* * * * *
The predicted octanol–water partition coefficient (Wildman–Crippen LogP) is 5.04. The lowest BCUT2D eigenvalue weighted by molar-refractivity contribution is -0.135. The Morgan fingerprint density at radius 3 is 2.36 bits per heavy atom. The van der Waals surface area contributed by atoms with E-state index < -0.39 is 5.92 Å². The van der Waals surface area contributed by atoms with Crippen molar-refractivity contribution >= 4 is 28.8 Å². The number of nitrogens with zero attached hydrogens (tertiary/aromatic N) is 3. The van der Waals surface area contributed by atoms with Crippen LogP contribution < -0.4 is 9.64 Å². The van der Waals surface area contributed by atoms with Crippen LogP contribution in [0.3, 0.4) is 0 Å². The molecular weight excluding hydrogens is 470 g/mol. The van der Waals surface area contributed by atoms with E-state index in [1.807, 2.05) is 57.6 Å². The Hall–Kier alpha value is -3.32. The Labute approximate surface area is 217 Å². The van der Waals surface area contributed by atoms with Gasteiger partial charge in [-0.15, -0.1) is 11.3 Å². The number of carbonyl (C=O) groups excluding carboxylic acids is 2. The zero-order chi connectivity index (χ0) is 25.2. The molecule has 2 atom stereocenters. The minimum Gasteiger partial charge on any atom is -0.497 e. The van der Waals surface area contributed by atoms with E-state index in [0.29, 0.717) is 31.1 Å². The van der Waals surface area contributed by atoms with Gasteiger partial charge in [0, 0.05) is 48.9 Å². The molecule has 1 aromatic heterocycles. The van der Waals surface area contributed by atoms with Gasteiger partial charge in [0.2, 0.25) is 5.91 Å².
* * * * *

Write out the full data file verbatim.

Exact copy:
The predicted octanol–water partition coefficient (Wildman–Crippen LogP) is 5.04. The lowest BCUT2D eigenvalue weighted by molar-refractivity contribution is -0.135. The Morgan fingerprint density at radius 3 is 2.36 bits per heavy atom. The van der Waals surface area contributed by atoms with E-state index < -0.39 is 5.92 Å². The van der Waals surface area contributed by atoms with Crippen molar-refractivity contribution >= 4 is 28.8 Å². The number of nitrogens with zero attached hydrogens (tertiary/aromatic N) is 3. The van der Waals surface area contributed by atoms with Crippen LogP contribution < -0.4 is 9.64 Å². The van der Waals surface area contributed by atoms with Crippen LogP contribution in [0.3, 0.4) is 0 Å². The molecular weight excluding hydrogens is 470 g/mol. The van der Waals surface area contributed by atoms with E-state index in [1.807, 2.05) is 57.6 Å². The Hall–Kier alpha value is -3.32. The Labute approximate surface area is 217 Å². The van der Waals surface area contributed by atoms with Gasteiger partial charge in [-0.15, -0.1) is 11.3 Å². The number of carbonyl (C=O) groups excluding carboxylic acids is 2. The zero-order chi connectivity index (χ0) is 25.2. The molecule has 2 atom stereocenters. The minimum Gasteiger partial charge on any atom is -0.497 e. The van der Waals surface area contributed by atoms with E-state index in [0.29, 0.717) is 31.1 Å². The van der Waals surface area contributed by atoms with Gasteiger partial charge in [0, 0.05) is 48.9 Å². The molecule has 1 aromatic heterocycles. The van der Waals surface area contributed by atoms with Gasteiger partial charge in [0.2, 0.25) is 5.91 Å².